my child has dyslexia. now what?. what choices do i have for my child with dyslexia?

Download My child has dyslexia. Now what?. WHAT CHOICES DO I HAVE FOR MY CHILD WITH DYSLEXIA?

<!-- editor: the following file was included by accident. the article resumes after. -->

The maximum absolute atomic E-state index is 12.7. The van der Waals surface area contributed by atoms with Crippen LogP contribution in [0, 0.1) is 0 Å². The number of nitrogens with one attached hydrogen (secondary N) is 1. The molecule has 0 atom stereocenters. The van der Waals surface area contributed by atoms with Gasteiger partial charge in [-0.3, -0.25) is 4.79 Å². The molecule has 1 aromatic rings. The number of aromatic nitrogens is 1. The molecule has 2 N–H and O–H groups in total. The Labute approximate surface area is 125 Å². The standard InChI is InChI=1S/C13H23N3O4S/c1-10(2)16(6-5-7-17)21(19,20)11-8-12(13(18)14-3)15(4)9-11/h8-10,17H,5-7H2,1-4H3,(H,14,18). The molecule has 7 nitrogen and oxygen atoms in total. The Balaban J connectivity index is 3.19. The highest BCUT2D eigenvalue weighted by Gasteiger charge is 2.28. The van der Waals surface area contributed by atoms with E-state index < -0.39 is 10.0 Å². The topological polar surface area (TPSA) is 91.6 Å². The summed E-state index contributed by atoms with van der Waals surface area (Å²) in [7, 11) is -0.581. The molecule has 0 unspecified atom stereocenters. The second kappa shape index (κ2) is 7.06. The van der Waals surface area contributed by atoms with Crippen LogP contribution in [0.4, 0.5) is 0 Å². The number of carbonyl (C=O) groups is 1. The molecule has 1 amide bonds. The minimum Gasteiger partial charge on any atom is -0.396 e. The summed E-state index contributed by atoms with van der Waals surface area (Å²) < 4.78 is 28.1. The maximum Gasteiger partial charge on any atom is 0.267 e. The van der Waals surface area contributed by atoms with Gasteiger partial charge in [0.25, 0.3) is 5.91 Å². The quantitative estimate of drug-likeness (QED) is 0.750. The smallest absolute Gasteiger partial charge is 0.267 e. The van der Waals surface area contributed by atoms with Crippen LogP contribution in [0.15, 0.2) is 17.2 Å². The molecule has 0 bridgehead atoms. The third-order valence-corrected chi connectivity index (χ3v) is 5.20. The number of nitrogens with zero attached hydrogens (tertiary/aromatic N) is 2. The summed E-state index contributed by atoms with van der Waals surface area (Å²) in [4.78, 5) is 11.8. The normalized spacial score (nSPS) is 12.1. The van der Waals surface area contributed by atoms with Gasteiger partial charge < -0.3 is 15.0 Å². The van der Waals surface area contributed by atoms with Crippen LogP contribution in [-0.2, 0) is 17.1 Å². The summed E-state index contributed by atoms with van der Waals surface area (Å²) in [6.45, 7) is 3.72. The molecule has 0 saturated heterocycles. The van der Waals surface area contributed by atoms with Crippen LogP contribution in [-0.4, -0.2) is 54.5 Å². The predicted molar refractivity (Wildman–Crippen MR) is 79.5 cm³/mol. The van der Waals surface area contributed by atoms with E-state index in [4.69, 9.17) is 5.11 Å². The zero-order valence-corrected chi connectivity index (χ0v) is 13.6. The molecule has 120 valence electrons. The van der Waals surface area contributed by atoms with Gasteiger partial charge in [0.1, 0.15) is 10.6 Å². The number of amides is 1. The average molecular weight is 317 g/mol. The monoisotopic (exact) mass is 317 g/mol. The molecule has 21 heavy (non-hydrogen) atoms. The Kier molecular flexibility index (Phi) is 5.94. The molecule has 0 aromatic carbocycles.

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My child has dyslexia. Now what? Slide 2 WHAT CHOICES DO I HAVE FOR MY CHILD WITH DYSLEXIA? Slide 3 504 A 504 PLAN IS AN ATTEMPT TO REMOVE BARRIERS AND ALLOW STUDENTS WITH DISABILITIES TO PARTICIPATE FREELY. NOT ALL STUDENTS WITH DYSLEXIA ARE AUTOMATICALLY ELIGIBLE FOR 504. A 504 PLAN IS AN ATTEMPT TO REMOVE BARRIERS AND ALLOW STUDENTS WITH DISABILITIES TO PARTICIPATE FREELY. NOT ALL STUDENTS WITH DYSLEXIA ARE AUTOMATICALLY ELIGIBLE FOR 504. Slide 4 WHEN DOES MY CHILD QUALIFY FOR A 504 PLAN? I f the condition (Dyslexia) substantially limits the students learning. I f the condition (Dyslexia) substantially limits the students learning. Slide 5 WHAT ABOUT A REFERRAL FOR SPECIAL EDUCATION SERVICES? When a student with dyslexia has additional deficits in learning that require additional support These deficits complicate the dyslexia and requires more support than what is available through dyslexia instruction or other modifications through 504 When a student with dyslexia has additional deficits in learning that require additional support These deficits complicate the dyslexia and requires more support than what is available through dyslexia instruction or other modifications through 504 Slide 6 These students are unable to make adequate academic progress utilizing the regular dyslexic services offered by the school. These students are unable to make adequate academic progress utilizing the regular dyslexic services offered by the school. Slide 7 Questions to ask your childs school How are students with dyslexia served under 504? Is there a dyslexia specialist at the school? If so, is it a pull-out or push-in program? What staff development or training has the general education teacher been provided in order to work with students with dyslexia? How are students with dyslexia served under 504? Is there a dyslexia specialist at the school? If so, is it a pull-out or push-in program? What staff development or training has the general education teacher been provided in order to work with students with dyslexia? Slide 8 Questions to ask about the schools reading program for children with dyslexia. Is there scientific evidence that the program is effective? In teaching beginning reading, are phonemic awareness and phonics taught systematically? How are children taught to approach an unfamiliar word? Does the program include many opportunities to practice reading, to develop fluency, to build vocabulary, to develop reading comprehension strategies, to write, and to listen and talk about stories? Is there scientific evidence that the program is effective? In teaching beginning reading, are phonemic awareness and phonics taught systematically? How are children taught to approach an unfamiliar word? Does the program include many opportunities to practice reading, to develop fluency, to build vocabulary, to develop reading comprehension strategies, to write, and to listen and talk about stories? Slide 9 Strategies and Resources Slide 10 A few strategies to use with your child with dyslexia Frequent breaks Reading to your child Kinesthetic activities Scribing for your child Typing for your child Talk about words and word meanings Teach your child to think out loud when completing mathematics problems or answering reading questions. This is will allow you, the parent to listen to your childs thought processes and check for understanding Frequent breaks Reading to your child Kinesthetic activities Scribing for your child Typing for your child Talk about words and word meanings Teach your child to think out loud when completing mathematics problems or answering reading questions. This is will allow you, the parent to listen to your childs thought processes and check for understanding Slide 11 http://www.tea.state.tx.us/index4.aspx?id=4434 Dyslexia Handbook Slide 12 Slide 13 RFB&D Recording for the Blind & Dyslexic/Texas 1314 West 45th Street Austin, TX 78756 (512) 323-9390 (877) 246-7321 (toll free) Fax (512) 323-9399 http://www.rfbd.org/Texas_Unit.htm RFB&D Recording for the Blind & Dyslexic/Texas 1314 West 45th Street Austin, TX 78756 (512) 323-9390 (877) 246-7321 (toll free) Fax (512) 323-9399 http://www.rfbd.org/Texas_Unit.htm Slide 14 The Readingpen Advanced Edition is a fully portable, self-contained assistive reading device that is designed especially for people who have reading difficulties, learning disabilities or dyslexia. This portable reading tool provides immediate word support and helps students read and understand independently. The Readingpen Advanced contains over 600,000 words from the American Heritage Dictionary of the English Language 4th Edition and Roget's II & Thesaurus. Individual words are enlarged on the Readingpen display, and words may be spelled out, or broken into syllables. This assistive reading device is a completely portable reading tool that does not require a computer. It also helps users with learning disabilities by providing a definition of the scanned word or line of text. It reads both the words and definition aloud using its miniaturized text-to-speech technology. Readingpen pen-shaped scanner & audible dictionary Slide 15 WordQ is a software tool used along with standard writing software. WordQ suggests words for you to use and provides spoken feedback to help you find mistakes. Users of all ages who have problems writing and editing, particularly those with learning disabilities (LD), can benefit from using WordQ. WordQ Writing Software Slide 16 IDA International Dyslexia Association 8600 LaSalle Road Chester Building, Suite 382 Baltimore, MD 21286-2044 (800) ABCD-123 (toll free) Fax (410) 321-5069 www.interdys.org IDA International Dyslexia Association 8600 LaSalle Road Chester Building, Suite 382 Baltimore, MD 21286-2044 (800) ABCD-123 (toll free) Fax (410) 321-5069 www.interdys.org Slide 17 LDAT Learning Disabilities Association of Texas 1011 West 31st Street Austin, TX 78705 (512) 458-8234 (800) 604-7500 (Texas residents only) Fax (512) 458-3826 www.ldat.org LDAT Learning Disabilities Association of Texas 1011 West 31st Street Austin, TX 78705 (512) 458-8234 (800) 604-7500 (Texas residents only) Fax (512) 458-3826 www.ldat.org Slide 18 What happens after high school? Slide 19 Do I have to prove that I have a disability to obtain an academic adjustment? Generally, yes. Your school probably will require you to provide documentation that shows you have a current disability and need an academic adjustment. Generally, yes. Your school probably will require you to provide documentation that shows you have a current disability and need an academic adjustment. Slide 20 Unlike your high school, your postsecondary school is not required to provide FAPE. Rather, your postsecondary school is required to provide appropriate academic adjustments as necessary to ensure that it does not discriminate on the basis of disability. As a student with a disability leaving high school and entering postsecondary education, will I see differences in my rights and how they are addressed? Slide 21 What documentation should I provide? The required documentation may include one or more of the following: a diagnosis of your current disability; the date of the diagnosis; how the diagnosis was reached; the credentials of the professional; how your disability affects a major life activity; and how the disability affects your academic performance. Slide 22 Although the Individualized Education Program (IEP) or Section 504 plan, if you have one, may help identify services that have been effective for you, it generally is not sufficient documentation. This is because postsecondary education presents different demands than high school education, and what you need to meet these new demands may be different. Also in some cases, the nature of a disability may change. Slide 23 Who has to pay for a new evaluation? Neither your high school nor your postsecondary school is required to conduct or pay for a new evaluation to document your disability and need for an academic adjustment. Slide 24 If you are eligible for services through your state vocational rehabilitation agency, you may qualify for an evaluation at no cost to you. You may locate your state vocational rehabilitation agency through this Department of Education Web page: http://www.ed.gov/about/offices/list/osers/rsa/index.html If you are eligible for services through your state vocational rehabilitation agency, you may qualify for an evaluation at no cost to you. You may locate your state vocational rehabilitation agency through this Department of Education Web page: http://www.ed.gov/about/offices/list/osers/rsa/index.html Slide 25 Once the school has received the necessary documentation from me, what should I expect? It is important to remember that the school is not required to lower or waive essential requirements. Accommodations vs. Modifications It is important to remember that the school is not required to lower or waive essential requirements. Accommodations vs. Modifications Slide 26 What can I do if I believe the school is discriminating against me? Practically every postsecondary school must have a person--frequently called the Section 504 Coordinator, ADA Coordinator, or Disability Services Coordinator--who coordinates the schools compliance with Section 504 or Title II or both laws. Practically every postsecondary school must have a person--frequently called the Section 504 Coordinator, ADA Coordinator, or Disability Services Coordinator--who coordinates the schools compliance with Section 504 or Title II or both laws. Slide 27 What ACU does ALPHA Scholars Program